Friendship is a popular theme in the story. Enkidu and Gilgamesh are the best of friends and it is Enkidu that changes Gilgamesh from being an oppressor to…
"The Epic of Gligamesh." The Norton Anthology of World Masterpieces. Expanded ed. New
York W.W. Norton and Company. 1997. Print.
Epic of Gilgamesh, is about the king Gilgamesh, one of the most powerful of his time, who was two-thirds of god and one-third man. It takes us on the journey of his reign and his succession, with the help of his friend Enkidu, to achieve more strength. hile Bhagavad-Gita, spoken by the great Lord Krishna, talks more in terms of spiritual and conscious powers of Krsna and his friend, Arjuna. Hence showing Arjuna's constant confusion during his journey to do every bid by the orders of Krsna and gaining power to understand his own conscious.
Compare and Contrast
Between Bhagavad-Gita and Gilgamesh
The eastern and western scholars have described Bhagavad-gita to be the greatest spiritual books in the world. In the book Lord Krishna describes the science of self-realization and an exact through which human beings can establish their eternal relationship with God. "It is approachable from the sanctified realms…
Gilgamesh, Available at http://www.wsu.edu/~dee/MESO/GILG.htm
Srimad Bhagavad-Gita, Available at http://www.bhagavad-gita.org/
Bhagavad Gita, As It Is,
Also Available at http://www.asitis.com/
Leed (1991) notes another commonality Gilgamesh shares with contemporary society, and that is the habit of travel. In contemporary society for example, millions of people travel far from their homeland each and every day, whether for work, in the pursuit of knowledge, to reclaim new lands or to vacation. Gilgamesh engages in his pursuits in frequent travel, as noted by the questions often queried of him regarding his appearance, "...why is despair in your heart and your face like the face of one who has made a long journey;... why do you come here wandering... In search of the wind" (Sanders, 103).
Universal truths associated with Gilgamesh's travels center around "fatigue, hardship and danger" and suggests journey or travel has the ability to change individuals and create "shepherds" of peace from "predators," often with characters like Gilgamesh and even Odysseus traveling in search of immortality, which they are not to…
Kovacs, G. Maureen. The Epic of Gilgamesh, Stanford: Stanford University, 1989.
Leed, Eric J. The Mind of the Traveler: From Gilgamesh to global tourism. New York:
Basic Books, 1991.
Sanders, Nancy K. The Epic of Gilgamesh, New York: Penguin Books, 1975.
The fear of death and pain of grief continue to intrigue present readers because these are reoccurring issues in our daily lives, which calls for further speculation and deciphering through present, future, and past writings. As previously stated, if we can understand our history better, we may be able to understand life better. and, that is where the reading of Gilgamesh comes into play for people of today.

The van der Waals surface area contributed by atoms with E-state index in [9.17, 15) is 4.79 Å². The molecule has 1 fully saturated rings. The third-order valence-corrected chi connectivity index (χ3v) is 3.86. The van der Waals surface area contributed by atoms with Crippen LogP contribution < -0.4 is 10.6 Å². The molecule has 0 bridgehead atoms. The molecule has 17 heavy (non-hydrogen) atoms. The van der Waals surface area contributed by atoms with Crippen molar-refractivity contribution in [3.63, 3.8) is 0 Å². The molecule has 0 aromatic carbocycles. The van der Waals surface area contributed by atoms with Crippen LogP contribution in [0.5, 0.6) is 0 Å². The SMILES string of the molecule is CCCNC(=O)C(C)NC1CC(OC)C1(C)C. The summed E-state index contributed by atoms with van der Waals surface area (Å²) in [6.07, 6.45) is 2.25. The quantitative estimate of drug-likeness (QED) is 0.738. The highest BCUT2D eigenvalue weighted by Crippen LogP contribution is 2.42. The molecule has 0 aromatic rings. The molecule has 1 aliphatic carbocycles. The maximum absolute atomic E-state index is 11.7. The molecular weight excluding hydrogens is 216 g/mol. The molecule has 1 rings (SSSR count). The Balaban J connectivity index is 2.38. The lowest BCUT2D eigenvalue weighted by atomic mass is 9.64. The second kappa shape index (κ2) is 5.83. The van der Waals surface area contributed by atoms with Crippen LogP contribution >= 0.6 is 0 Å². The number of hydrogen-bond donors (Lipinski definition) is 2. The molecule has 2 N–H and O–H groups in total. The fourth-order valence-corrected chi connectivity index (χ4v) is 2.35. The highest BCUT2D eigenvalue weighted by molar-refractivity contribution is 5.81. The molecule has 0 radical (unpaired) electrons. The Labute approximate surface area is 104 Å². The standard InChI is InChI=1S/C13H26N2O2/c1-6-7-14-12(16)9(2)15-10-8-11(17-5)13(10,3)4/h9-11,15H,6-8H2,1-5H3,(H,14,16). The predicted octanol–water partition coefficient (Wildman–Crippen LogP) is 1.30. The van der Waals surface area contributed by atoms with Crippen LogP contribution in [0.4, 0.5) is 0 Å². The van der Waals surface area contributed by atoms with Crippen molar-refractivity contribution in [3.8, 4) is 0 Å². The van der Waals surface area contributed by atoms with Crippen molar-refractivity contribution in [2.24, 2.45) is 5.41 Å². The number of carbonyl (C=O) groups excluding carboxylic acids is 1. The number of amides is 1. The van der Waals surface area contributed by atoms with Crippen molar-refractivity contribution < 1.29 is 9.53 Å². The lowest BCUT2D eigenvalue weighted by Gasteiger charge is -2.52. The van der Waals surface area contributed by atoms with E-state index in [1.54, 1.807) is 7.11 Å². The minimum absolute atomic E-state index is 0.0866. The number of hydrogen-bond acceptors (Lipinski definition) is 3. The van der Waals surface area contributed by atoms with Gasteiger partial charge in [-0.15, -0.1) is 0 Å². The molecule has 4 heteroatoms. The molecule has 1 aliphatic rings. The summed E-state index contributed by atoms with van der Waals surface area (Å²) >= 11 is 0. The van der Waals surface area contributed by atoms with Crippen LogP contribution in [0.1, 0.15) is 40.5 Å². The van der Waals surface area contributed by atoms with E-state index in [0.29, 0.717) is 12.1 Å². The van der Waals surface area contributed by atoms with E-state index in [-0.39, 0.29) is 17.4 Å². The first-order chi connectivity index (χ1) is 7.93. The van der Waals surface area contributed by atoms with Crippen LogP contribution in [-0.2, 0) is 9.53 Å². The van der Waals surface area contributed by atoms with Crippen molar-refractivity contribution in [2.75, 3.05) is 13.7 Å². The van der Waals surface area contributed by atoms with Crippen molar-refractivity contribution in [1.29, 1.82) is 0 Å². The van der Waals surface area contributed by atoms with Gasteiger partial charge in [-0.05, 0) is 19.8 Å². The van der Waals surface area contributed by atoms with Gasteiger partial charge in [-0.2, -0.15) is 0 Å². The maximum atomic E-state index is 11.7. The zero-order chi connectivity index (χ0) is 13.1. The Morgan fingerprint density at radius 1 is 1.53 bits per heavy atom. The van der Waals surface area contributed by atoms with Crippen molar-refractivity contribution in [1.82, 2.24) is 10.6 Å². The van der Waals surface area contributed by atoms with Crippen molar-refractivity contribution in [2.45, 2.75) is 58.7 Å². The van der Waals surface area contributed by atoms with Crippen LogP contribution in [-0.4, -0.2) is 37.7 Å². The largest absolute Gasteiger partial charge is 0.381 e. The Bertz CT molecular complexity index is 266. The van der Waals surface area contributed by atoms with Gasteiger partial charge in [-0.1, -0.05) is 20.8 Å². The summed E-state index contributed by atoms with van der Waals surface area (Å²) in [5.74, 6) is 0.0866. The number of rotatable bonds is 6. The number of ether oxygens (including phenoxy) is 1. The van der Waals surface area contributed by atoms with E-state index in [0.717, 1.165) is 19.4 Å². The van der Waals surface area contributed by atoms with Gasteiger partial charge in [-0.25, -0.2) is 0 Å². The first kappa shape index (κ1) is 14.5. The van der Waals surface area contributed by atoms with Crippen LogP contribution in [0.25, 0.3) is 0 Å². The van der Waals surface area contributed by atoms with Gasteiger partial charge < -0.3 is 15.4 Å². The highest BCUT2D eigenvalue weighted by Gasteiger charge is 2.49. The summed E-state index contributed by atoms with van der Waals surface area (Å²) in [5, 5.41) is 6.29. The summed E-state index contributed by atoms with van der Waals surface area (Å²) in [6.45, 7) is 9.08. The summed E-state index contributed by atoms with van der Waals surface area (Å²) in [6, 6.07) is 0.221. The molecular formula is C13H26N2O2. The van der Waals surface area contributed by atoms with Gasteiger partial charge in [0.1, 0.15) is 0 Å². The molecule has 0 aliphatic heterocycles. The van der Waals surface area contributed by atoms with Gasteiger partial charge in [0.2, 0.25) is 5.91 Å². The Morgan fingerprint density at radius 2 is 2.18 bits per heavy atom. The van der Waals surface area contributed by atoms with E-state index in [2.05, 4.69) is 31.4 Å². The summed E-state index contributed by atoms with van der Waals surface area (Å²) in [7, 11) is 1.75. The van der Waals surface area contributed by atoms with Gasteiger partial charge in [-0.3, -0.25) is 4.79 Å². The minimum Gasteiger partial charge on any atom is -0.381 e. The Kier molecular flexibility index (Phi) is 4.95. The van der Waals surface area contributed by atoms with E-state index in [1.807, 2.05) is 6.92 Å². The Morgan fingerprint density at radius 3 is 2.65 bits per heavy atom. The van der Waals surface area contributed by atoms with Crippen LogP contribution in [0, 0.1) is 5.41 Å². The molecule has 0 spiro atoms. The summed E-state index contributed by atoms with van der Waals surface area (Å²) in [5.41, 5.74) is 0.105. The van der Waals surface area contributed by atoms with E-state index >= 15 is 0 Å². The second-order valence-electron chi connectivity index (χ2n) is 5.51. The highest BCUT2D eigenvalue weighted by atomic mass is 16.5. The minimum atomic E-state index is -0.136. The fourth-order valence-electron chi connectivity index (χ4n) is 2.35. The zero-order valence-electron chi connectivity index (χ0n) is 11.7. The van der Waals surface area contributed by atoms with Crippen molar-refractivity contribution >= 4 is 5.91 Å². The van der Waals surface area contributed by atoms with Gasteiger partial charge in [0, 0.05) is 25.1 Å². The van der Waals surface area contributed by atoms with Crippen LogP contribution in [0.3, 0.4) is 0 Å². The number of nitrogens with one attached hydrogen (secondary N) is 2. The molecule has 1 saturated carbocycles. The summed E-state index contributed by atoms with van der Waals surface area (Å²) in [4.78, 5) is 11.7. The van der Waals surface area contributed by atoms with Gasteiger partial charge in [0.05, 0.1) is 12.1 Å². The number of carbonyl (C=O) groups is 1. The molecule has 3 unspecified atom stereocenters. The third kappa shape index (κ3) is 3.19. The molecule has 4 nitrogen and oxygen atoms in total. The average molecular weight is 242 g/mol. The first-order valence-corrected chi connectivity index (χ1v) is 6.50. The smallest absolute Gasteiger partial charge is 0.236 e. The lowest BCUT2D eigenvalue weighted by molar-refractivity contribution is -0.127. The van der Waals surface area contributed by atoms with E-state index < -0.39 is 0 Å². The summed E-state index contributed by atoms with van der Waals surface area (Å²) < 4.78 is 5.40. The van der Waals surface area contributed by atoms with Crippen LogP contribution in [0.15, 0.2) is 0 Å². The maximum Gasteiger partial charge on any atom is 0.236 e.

hile my thesis is based on Gilgamesh's journey working as a representation for finding the meaning of life, I am not implying that the epic poem is the actual answer to the meaning of life. My thesis is merely how I interpret the message of the author's story of Gilgamesh. Finding acceptance with his mortality is all that Gilgamesh needed to finally be happy with his life. No man can actually attain immortality, which is why plenty of people continue to speculate…
De Villiers, Gerda. "Understanding Gilgamesh: his world and his history." Scientific Commons.
2005. < http://en.scientificcommons.org/45543276>.
Held, George F. "Parallels Between the Gilgamesh Epic and Plato's Symposium." the
University of Chicago Press. 1983. < http://www.jstor.org/pss/544172 >.
ancient culture had its own views of right and wrong, of what made individuals weak or strong, their own views of religion and politics, what role women should play, and ideas regarding courage, wisdom and death. Reading Antigone, Beowulf and Gilgamesh demonstrates that reading epic stories from ancient cultures can tell us a great deal about their societal norms.
Antigone demonstrates views of right and wrong as the king, Creon, grapples with how to punish Antigone for defying his order not to provide a burial for her brother Polynices. The struggle between strength and weakness is shown in Creon's actions; he needs to appear strong in front of his people, but if he allows Antigone to defy his edict, he will appear weak. He believes that the strength of the city-state depends on whether he remains strong or not. The conflict involves the Greek religious belief that without a proper…
He is a full grown hero who only needs a goal to set him on his journey. Gilgamesh is young and inexperienced, and he needs help to grow and mature throughout his journey, which he obtains from his dear friend Enkidu. Gilgamesh has many lessons to learn, and Odysseus learns too, but he is farther on the road to maturity, and so his journey leads him somewhere he already knows and is comfortable with, while Gilgamesh's journey takes him on uncharted territory, and he learns more about himself and the people around him on his journey.
In conclusion, these men are both heroic, but they show it in different ways and they have different heroic ideals. They are real heroes to be sure, but they are also real men, with the faults that only real men seem to have. Gilgamesh can be a violent boor with little regard for women…